Rethinking the South East Development Commission – By Chinedu Okoro

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Politics and Policy

Every union has its problems. These problems are usually existential. Nigeria has not been without a thorn on its side since it came into existence but it has been lucky. And most of these problems have been kicked down the road with the hope that they would go away with the passage of time. But this has not been the case. We are a nation of misplaced priorities and palliatives. We tend to manage a situation till its eventual damage.

The Nigerian Civil War was triggered by the feeling of maltreatment and alienation by people with an ethnic leaning. Following this was the displacement and destruction of lives and properties. The damage done within a period of thirty months while the war lasted is yet to be fixed. These are just the physical and tangible damages. There is the psychological scar it has left on the psyche of survivors and distrust by the offspring of these survivors for people from other regions. But that is not the focus of this writing.

Senator Stella Oduah’s proposed bill for the South East Development Commission is one amongst the calls for special attention given to the South East Region of Nigeria which comprises of Enugu, Anambra, Imo, Abia and Ebonyi states. The interesting part of this bill is its lifespan of 10 years. The commission will focus on Infrastructure and Social Services and will have representatives from the ministries of Justice and Finance on its board.  The Senator –like many other South Easterners- believes that it is in the interest of Nigeria to develop the region as a means to diversify the economy in view of the unpredictable crude oil prices with a need for an inland port starting with Onitsha.

Why These Commissions?

A major reason for the creation of these commissions is mainly as a result of our bulky federal structure. The system of government as it is currently run has quite a lot on its plate. Following this reason is the absence of human capacity needed to prosecute the policies of government. The bloated civil service does not have the necessary skills to deal with the government’s current challenges.

Nigeria’s rising population and declining productivity has witnessed an undue pressure on the available infrastructure. This pressure may not be going away in the near future as Nigeria’s expenditure is heavily reliant on oil revenues and at the mercy of shocks from international oil markets.

Issues

The source of funding for this new commission is yet to be ascertained. If history is to be a guide, it takes a constant and consistent engagement on the part of the proposers of the bill to gain the confidence of fellow lawmakers. Its variant, the North East Development Commission is funded by appropriation by the National Assembly in partnership with Development Partners and Non-Governmental Organizations.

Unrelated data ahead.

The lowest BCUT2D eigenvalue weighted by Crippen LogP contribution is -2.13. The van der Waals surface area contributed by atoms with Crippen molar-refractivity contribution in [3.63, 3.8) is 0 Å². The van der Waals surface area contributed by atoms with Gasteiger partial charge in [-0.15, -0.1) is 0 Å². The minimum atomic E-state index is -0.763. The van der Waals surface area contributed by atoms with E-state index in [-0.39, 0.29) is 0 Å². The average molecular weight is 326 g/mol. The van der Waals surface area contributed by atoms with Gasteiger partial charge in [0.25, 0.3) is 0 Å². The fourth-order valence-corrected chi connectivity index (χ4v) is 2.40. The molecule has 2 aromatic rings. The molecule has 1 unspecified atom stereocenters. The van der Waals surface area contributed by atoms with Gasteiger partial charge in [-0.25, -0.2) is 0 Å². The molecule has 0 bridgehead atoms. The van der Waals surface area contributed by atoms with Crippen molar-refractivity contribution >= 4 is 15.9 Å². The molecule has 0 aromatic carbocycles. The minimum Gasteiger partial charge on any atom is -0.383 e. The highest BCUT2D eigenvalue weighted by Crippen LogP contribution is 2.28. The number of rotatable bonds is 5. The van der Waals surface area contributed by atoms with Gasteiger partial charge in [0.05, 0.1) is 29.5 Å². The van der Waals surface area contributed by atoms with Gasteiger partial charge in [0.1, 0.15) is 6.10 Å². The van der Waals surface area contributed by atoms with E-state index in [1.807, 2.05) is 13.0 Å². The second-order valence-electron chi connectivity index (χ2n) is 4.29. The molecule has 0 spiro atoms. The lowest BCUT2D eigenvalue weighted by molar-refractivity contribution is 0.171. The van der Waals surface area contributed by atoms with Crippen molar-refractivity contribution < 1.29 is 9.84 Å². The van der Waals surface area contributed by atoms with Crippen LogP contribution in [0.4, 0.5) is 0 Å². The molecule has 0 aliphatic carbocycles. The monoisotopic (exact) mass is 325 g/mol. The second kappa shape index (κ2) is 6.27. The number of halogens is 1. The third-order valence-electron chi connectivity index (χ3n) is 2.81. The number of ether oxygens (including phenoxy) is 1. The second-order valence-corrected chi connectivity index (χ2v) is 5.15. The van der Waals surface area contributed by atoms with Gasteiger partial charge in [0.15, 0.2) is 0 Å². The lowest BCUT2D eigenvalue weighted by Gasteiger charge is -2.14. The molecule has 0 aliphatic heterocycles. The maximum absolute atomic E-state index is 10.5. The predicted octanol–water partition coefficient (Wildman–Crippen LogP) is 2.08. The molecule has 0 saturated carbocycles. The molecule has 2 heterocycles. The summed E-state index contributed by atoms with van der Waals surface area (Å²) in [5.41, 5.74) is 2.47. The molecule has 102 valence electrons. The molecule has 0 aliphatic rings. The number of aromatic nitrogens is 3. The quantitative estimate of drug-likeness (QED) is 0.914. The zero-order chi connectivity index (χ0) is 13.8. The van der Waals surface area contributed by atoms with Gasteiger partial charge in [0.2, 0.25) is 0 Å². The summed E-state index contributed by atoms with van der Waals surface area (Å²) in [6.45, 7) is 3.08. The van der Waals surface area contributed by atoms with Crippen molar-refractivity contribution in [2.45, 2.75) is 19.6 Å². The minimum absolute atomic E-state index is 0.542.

A ripple effect from this bill could be a surge in calls from other regions for commissions representing their various interests. A Middle Belt Development Commission for example, considering the spate of killings there, becomes a need. Not long ago, Senator Remi Tinubu tried but failed to garner support for a bill recognizing Lagos State with a special status due to the pressure on its infrastructure.

For clarity sake, will the creation of these commissions not lead to a weakened Works Ministry seeing the major focus of these commissions are mainly infrastructure and rehabilitations? Will these commissions not lead to complacency and negligence on the part of the Works Ministry? The bright side is, if properly funded and managed, these regional-focused development commissions could reduce the workload of the Works Ministry in their respective regions.

Another nagging concern is the same fact that makes the proposed SEDC interesting; its lifespan. What becomes of the commission if its scope of work is not completed within a decade of its existence? What becomes of the commission if its lifespan becomes a political tool whereby speed of work is rigged to negotiate an extension? Will the initial supporters of the bill come around?  Will setting a hard date be to the detriment of the commission or an enabler?

Way Forward

Nigeria’s history has shown that quantum progress was made when every region developed at its own pace with the available resources within its reach. It seemed these progresses recorded were summarily lost as it reverted to the current structure brought in by the military after the civil war.

With a growing youth bulge which is daily becoming a curse instead of a blessing, Nigeria is due for a structural reset or re-evaluation. The current centralized structure may not meet the demands that these shifts bring.

Governments should make peace with the current reality that they are no longer in the position to fund every project and idea. Its dwindling resources and lack of understanding of new infrastructural needs are pointers to this reality. It thereby becomes pertinent to explore Public Private Partnerships in solving these problems. By so doing, the government will have some room to focus on its core responsibilities to its citizens.

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This article first appeared on Signal. Chinedu Okoro is a Policy Analyst and Tech Enthusiast. He tweets via @Nedu64

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